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* and 8B Gayfield Square, Edinburgh

A Category B Listed Building in Edinburgh, Edinburgh

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Latitude: 55.9594 / 55°57'33"N

Longitude: -3.1866 / 3°11'11"W

OS Eastings: 326011

OS Northings: 674680

OS Grid: NT260746

Mapcode National: GBR 8QC.06

Mapcode Global: WH6SM.0GTS

Plus Code: 9C7RXR57+Q8

Entry Name: * and 8B Gayfield Square, Edinburgh

Listing Name: 8, 8B and 9 Gayfield Square Including Railings

Listing Date: 19 April 1966

Category: B

Source: Historic Scotland

Source ID: 367383

Historic Scotland Designation Reference: LB28804

Building Class: Cultural

Location: Edinburgh

County: Edinburgh

Town: Edinburgh

Electoral Ward: City Centre

Traditional County: Midlothian

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1790-1800. 4- bay terraced double house block with later alterations; 2-storey, basement and attic elevation to Gayfield Square. Droved ashlar (coursed rubble with droved margins to basement (partially painted) and rear). Dividing band between basement and ground floor; eaves cornice. Predominantly regular fenestration.

NE (PRINCIPAL) ELEVATION: to central 2 bays, steps and platt overarching basement recess; to inner left bay, later architraved and corniced shouldered double doorway with central trumeau separating a timber-panelled door to left, flush timber door to right, both with asymmetrical fanlights (see Notes); to inner right bay, timber-panelled door with architraved and corniced doorpiece. Tripartite windows flanking doorways at outer right and left bays. 3 dormer windows to roof (bipartite to left).

SW (REAR) ELEVATION: 4-bay elevation; bays to left obscured to basement and ground floor by adjoining warehouse (not listed); later additional storey to bays to right (see Notes). To basement, glazed door with letterbox fanlight to inner right bay. Tripartite window to outer left and outer right bay to 1st floor. Eaves course to left, becoming dividing band between 1st and 2nd floor to right.

GLAZING etc: 12-pane glazing in timber sash and case windows to basement, centre light of tripartite windows to rear and to left tripartite to front; 8-pane glazing in timber sash and case to inner right bay to rear; 4-pane glazing to centre and right dormer; remainder predominantly plate glass in timber sash and case (no opening lights to tripartite to right of front elevation). Timber fascias, lead haffits and barrel roof to dormers. To front elevation, 2 rooflights to right. Pitched roof; graded grey slate. Corniced, rendered ridge stack to NW. Cast iron downpipes with trefoil fixing brackets to front elevation.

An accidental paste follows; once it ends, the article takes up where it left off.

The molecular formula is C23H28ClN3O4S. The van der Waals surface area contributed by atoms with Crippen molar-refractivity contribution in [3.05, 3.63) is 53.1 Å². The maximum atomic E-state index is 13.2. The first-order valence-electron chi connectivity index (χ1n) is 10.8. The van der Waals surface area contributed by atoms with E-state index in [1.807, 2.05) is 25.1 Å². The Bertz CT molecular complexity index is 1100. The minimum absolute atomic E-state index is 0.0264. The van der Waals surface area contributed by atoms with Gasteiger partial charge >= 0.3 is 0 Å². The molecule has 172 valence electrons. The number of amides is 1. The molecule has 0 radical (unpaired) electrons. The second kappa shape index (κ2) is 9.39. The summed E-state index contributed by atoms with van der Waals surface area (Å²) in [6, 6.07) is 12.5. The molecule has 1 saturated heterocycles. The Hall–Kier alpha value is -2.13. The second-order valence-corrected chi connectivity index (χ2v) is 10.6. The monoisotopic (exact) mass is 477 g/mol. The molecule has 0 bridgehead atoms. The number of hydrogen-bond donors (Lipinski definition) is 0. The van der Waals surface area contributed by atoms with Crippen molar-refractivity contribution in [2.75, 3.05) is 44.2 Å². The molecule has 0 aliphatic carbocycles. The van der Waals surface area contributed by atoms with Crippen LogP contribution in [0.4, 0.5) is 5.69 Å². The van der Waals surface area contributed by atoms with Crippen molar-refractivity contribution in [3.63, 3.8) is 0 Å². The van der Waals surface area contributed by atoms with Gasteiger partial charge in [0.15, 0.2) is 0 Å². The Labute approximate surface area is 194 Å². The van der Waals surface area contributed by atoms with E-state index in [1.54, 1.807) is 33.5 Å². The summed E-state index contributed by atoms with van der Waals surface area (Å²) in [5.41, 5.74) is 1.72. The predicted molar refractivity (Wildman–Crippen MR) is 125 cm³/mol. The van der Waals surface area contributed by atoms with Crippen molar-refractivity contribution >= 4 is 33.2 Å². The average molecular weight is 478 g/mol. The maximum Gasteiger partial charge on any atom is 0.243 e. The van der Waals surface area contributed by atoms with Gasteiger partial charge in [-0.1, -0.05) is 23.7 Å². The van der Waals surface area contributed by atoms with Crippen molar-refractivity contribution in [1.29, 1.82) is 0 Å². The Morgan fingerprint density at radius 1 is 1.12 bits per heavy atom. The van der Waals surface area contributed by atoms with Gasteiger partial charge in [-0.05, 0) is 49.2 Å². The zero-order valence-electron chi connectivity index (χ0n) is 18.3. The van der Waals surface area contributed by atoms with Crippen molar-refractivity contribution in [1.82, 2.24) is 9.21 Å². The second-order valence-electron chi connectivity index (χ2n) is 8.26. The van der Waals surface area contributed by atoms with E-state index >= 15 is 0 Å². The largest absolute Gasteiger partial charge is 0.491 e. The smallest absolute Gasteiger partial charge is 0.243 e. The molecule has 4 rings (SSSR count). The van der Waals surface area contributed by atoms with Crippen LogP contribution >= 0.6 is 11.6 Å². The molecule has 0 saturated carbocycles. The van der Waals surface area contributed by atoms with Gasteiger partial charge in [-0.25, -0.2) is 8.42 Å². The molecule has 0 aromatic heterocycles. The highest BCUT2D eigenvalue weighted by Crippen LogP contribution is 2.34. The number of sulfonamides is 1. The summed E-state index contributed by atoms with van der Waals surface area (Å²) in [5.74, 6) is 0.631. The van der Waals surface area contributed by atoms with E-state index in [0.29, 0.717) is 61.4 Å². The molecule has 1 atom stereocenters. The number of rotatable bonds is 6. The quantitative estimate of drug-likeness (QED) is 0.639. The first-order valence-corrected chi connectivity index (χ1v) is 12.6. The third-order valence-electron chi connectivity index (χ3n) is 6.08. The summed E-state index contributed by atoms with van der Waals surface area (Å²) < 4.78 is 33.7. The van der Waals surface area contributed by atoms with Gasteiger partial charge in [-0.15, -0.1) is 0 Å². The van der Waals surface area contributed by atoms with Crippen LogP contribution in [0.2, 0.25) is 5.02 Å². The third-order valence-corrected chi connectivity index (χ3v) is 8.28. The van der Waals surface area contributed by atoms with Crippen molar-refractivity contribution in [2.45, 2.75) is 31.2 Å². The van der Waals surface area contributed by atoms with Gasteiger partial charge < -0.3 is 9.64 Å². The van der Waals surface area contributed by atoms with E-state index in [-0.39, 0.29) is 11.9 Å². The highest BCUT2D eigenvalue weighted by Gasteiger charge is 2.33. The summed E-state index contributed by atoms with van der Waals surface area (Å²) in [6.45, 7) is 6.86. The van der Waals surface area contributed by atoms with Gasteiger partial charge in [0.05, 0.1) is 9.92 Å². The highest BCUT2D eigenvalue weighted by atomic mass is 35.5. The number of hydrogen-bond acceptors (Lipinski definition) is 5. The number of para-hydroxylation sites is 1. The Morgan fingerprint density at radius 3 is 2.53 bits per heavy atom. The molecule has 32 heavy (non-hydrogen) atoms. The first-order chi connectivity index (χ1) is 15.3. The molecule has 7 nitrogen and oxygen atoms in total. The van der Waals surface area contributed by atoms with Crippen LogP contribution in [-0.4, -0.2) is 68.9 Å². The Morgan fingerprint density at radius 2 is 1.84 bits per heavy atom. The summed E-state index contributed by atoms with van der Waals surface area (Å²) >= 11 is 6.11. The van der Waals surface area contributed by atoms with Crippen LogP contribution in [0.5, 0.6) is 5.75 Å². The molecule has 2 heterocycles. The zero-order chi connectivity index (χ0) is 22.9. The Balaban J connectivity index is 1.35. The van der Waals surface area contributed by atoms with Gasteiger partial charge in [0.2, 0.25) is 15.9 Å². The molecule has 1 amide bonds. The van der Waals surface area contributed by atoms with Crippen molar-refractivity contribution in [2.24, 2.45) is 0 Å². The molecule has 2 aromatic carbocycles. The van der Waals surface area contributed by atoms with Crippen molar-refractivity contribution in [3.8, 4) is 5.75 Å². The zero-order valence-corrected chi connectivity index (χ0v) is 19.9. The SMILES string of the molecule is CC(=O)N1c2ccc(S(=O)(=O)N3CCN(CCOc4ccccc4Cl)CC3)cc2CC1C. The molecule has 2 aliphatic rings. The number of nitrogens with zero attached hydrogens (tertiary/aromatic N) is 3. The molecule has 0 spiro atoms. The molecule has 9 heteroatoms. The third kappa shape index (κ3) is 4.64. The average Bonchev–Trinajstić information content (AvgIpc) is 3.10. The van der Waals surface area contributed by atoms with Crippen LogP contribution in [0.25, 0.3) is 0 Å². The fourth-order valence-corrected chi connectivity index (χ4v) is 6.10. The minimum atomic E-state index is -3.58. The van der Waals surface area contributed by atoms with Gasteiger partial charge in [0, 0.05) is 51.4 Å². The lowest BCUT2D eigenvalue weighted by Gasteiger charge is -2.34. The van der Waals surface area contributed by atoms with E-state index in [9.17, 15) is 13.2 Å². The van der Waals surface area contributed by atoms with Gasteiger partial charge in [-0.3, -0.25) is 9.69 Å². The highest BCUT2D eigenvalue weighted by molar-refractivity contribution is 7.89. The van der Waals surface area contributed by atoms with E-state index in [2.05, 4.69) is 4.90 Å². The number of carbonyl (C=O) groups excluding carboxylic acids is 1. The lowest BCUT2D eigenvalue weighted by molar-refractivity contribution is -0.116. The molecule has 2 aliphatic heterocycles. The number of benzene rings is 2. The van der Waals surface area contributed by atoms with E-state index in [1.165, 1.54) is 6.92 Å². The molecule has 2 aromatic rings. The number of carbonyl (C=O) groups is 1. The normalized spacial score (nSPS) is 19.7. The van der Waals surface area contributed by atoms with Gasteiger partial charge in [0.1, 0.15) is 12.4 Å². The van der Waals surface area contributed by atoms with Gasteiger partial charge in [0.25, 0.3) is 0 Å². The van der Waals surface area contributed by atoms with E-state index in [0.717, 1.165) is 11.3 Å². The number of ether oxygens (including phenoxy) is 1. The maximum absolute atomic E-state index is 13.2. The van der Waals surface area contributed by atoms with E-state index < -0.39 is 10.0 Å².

RAILINGS: spear-head and urn finialled cast iron railings, set in ashlar coping, edging basement recess, steps and platt to front. Plain replacement railings and stone coping to rear.

Statement of Interest

The simple elegance of this small house emphasises its importance as an early example of a terraced suburban villa in Edinburgh. It also has streetscape and historical value as an element of the Gayfield estate development.

The shouldered doorway to No.8 and 8A is an alteration resulting from a later 19th century subdivision of No. 8; it is likely that these alterations included the construction of the additional storey to the rear to provide additional accommodation. The cornice and lintel of the altered doorpiece match that of the original doorpiece of No.9, indicating that when the doorway was altered to form two separate entrances, the original cornice and lintel were retained. The unusual shouldered form of the doorpiece facilitated the combination of the newly widened opening and the narrower original features.

8-9 Gayfield Square forms part of the Gayfield Estate, so called because it stands on the former grounds of Gayfield House (East London Street; 1763-5, still extant; separately listed Category A). These lands were feued by the solicitor James Jollie from 1783. Building began on either side of the drive to the house; the building line on the SW of Gayfield Square follows the line of the drive. These developments began to establish the form of Gayfield Square, which forms the heart of the estate. It was part of Jollie's plan from the beginning that this should be so; in January 1783, he advertised that the Gayfield grounds were to be feued for building purposes 'according to a plan' His advertisement promised prospective feuars 'remarkably pleasant' rustic situation and 'uncommonly beautiful views' in addition to 'the privilege of the area of the square'. Sasines record that '..the area of Gayfield Place [is] to remain an open space for all time coming.'

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